If Audi has got its figures right, we should be seeing quite an increase in the number of A1s on the road over the next few months. The introduction, earlier this year, of the five-door Sportback to what was previously an exclusively three-door range should, according to the forecasts, boost the A1's appeal considerably, with twice as many people opting for the new body style as for the old.
Adding two doors to a car is a vastly more complicated process that simply cutting a couple of extra holes and covering them up again, but the end result may not be dramatic. In the case of the A1, it amounts to easier access to the rear seat, for which benefit you are asked to pay - in the case of the 1.6 TDI Sport tested here, though the amount is different elsewhere in the range - an extra £560.
Apart from the fact that the roof is longer than in the three-door, the Sportback is almost exactly the same size. That means the back is still cramped, and the luggage capacity remains at 270 litres when the rear seat is in place and 920 litres when it's folded.
The only other change of consequence is that, thanks to a redesign of the C pillars, rear visibility is noticeable worse than it is in the three-door. Pity.
Some interesting new engine choices will be added to the A1 range before 2012 is out, but even after this has happened there will be good reason to opt for the 1.6 TDI diesel. For a start, it is, and will probably remain, the only unit to give the A1 a CO2 rating of 99g/km. Under the current tax structure, therefore, the 1.6 TDI is exempt from Vehicle Excise Duty, and you won't have to pay the London congestion charge either.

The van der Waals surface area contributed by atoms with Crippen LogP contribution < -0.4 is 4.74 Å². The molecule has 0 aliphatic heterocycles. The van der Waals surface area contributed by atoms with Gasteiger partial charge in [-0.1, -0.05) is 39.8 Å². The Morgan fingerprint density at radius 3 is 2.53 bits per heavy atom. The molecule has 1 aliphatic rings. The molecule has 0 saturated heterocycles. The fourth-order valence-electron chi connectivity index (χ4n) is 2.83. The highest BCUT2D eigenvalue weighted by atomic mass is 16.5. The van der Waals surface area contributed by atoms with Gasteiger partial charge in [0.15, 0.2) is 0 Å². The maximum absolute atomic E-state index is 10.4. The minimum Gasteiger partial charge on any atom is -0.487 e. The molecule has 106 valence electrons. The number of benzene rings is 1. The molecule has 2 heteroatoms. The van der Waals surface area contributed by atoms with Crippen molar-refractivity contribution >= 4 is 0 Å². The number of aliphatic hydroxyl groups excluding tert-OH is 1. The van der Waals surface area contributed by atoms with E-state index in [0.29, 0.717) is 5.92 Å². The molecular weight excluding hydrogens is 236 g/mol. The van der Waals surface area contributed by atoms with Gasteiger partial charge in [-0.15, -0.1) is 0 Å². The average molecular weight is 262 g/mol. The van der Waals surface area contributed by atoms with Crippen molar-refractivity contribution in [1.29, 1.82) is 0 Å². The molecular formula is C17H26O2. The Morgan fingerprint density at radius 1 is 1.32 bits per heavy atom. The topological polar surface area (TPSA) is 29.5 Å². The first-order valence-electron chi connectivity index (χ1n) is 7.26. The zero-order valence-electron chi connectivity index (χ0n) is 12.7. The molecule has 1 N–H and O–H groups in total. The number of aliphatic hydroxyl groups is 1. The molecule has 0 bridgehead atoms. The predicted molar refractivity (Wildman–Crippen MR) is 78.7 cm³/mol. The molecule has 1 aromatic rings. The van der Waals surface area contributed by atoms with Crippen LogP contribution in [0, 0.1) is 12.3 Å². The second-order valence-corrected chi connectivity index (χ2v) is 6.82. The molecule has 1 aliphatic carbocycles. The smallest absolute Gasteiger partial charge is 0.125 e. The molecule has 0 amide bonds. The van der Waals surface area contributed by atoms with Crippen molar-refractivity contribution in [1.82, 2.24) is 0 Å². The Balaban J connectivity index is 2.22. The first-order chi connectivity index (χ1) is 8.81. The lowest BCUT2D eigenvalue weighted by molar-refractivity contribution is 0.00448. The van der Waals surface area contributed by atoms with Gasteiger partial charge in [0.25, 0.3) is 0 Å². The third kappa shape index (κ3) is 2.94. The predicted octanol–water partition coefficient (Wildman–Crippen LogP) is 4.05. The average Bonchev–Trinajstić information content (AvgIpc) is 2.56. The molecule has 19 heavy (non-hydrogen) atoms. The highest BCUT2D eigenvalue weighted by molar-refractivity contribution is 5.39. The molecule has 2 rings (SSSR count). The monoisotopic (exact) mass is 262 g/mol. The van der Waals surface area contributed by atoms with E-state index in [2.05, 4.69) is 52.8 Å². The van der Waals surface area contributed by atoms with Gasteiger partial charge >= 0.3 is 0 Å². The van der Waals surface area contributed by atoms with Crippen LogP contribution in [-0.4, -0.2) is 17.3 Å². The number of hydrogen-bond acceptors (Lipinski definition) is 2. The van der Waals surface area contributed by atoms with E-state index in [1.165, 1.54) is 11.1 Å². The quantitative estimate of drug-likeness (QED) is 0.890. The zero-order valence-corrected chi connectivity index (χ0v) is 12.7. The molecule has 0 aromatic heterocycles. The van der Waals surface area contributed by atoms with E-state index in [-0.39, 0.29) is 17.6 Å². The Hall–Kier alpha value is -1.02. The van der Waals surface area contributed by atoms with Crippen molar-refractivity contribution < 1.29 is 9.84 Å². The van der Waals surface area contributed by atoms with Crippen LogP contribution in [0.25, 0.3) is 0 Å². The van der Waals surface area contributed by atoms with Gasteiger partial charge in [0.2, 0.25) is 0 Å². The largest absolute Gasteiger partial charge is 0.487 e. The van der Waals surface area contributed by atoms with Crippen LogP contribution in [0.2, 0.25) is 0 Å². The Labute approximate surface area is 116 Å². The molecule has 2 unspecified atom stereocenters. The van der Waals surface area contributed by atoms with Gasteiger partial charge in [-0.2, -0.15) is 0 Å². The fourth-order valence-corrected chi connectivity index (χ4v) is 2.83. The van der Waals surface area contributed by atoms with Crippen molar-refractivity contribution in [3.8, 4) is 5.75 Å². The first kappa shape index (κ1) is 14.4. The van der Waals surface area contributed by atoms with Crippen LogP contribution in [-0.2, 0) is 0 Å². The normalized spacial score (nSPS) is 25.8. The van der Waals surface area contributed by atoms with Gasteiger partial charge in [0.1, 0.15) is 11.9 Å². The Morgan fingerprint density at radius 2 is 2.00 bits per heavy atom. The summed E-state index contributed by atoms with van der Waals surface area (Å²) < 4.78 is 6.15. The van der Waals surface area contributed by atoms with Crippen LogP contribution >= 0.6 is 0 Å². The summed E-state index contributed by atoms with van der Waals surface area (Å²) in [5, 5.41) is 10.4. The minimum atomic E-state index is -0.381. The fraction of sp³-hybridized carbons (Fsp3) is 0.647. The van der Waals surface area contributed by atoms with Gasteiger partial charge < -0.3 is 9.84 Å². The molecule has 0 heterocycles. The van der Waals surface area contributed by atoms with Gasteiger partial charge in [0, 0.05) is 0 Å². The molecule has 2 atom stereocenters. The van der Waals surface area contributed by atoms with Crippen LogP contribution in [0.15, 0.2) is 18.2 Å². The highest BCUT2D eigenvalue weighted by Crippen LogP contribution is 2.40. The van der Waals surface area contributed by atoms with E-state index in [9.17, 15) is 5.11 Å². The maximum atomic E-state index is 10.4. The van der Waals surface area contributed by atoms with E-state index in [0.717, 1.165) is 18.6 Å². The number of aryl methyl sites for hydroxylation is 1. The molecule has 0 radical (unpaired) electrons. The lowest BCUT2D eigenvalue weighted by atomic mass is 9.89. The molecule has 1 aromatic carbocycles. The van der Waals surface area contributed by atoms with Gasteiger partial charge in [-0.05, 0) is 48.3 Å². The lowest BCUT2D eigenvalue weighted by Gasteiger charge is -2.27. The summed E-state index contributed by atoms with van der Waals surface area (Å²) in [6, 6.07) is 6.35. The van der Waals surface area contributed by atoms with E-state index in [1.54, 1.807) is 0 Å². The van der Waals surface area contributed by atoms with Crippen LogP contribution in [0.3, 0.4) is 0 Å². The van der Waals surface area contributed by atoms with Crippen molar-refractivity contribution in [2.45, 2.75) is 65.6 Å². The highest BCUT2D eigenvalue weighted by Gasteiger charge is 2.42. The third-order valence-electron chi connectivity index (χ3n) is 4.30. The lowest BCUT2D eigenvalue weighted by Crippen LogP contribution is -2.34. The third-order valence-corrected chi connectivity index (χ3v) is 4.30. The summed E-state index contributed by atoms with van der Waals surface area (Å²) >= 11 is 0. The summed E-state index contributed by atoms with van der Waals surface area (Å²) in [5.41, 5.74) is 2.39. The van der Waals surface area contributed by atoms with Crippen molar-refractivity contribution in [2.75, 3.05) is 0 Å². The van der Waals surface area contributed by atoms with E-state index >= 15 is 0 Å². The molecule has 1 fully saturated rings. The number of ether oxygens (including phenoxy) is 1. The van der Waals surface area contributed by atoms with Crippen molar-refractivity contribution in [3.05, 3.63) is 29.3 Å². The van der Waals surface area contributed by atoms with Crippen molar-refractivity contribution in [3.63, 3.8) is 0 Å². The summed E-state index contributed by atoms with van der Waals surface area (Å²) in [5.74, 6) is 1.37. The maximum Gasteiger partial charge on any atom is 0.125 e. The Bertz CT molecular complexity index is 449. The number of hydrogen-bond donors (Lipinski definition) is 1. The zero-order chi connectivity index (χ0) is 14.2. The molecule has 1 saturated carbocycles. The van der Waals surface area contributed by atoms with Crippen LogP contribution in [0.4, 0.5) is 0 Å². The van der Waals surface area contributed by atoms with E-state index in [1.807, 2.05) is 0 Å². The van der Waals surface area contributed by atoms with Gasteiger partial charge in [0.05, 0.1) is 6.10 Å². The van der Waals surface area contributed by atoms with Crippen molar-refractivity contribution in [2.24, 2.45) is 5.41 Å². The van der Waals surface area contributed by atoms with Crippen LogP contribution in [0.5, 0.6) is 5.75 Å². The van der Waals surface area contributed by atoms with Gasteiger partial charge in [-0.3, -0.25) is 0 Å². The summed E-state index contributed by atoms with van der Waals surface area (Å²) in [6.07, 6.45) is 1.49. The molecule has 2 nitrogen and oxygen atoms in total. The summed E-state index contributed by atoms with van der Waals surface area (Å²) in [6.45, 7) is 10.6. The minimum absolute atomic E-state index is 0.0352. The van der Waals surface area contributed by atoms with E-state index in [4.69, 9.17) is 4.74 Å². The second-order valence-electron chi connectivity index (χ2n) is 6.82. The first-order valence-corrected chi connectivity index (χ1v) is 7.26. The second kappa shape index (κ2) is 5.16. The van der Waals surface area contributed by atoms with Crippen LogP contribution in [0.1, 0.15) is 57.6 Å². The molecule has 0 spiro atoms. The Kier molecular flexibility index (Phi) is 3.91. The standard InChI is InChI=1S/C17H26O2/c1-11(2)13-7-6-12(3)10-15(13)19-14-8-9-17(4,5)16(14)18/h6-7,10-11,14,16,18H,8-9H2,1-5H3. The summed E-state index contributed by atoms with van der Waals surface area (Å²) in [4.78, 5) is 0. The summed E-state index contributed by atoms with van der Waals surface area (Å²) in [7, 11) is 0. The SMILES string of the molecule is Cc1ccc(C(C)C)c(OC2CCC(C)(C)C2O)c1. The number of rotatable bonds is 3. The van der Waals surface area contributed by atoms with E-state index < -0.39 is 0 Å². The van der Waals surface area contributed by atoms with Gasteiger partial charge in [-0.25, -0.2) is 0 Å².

Whether or not the car actually coughs out 99 grams of CO2 for every kilometre travelled is another thing. I'm inclined to doubt it, because the closely-related official fuel economy figure of 74.3mpg seems well out of reach. In 600 miles of very varied driving I averaged 56mpg, which is about what I would have hoped for.
The maximum power output of 104bhp may seem feeble, but it suits the A1 well and balances the handling, which I'd say is above average for a supermini. I would not, however, do what Audi did with the test car and replace the Sport's 16" wheels with optional 17s. They're fitted with low-profile 215/40 rubber splendidly referred to by my colleague Tom Stewart on the Sportback media launch as "the tyres that make life horrid" on account of the fearful damage they do to the ride quality. Certainly, the A1 looks better on 17s than on 16s, but I'd trade looks for a decent driving experience any day.
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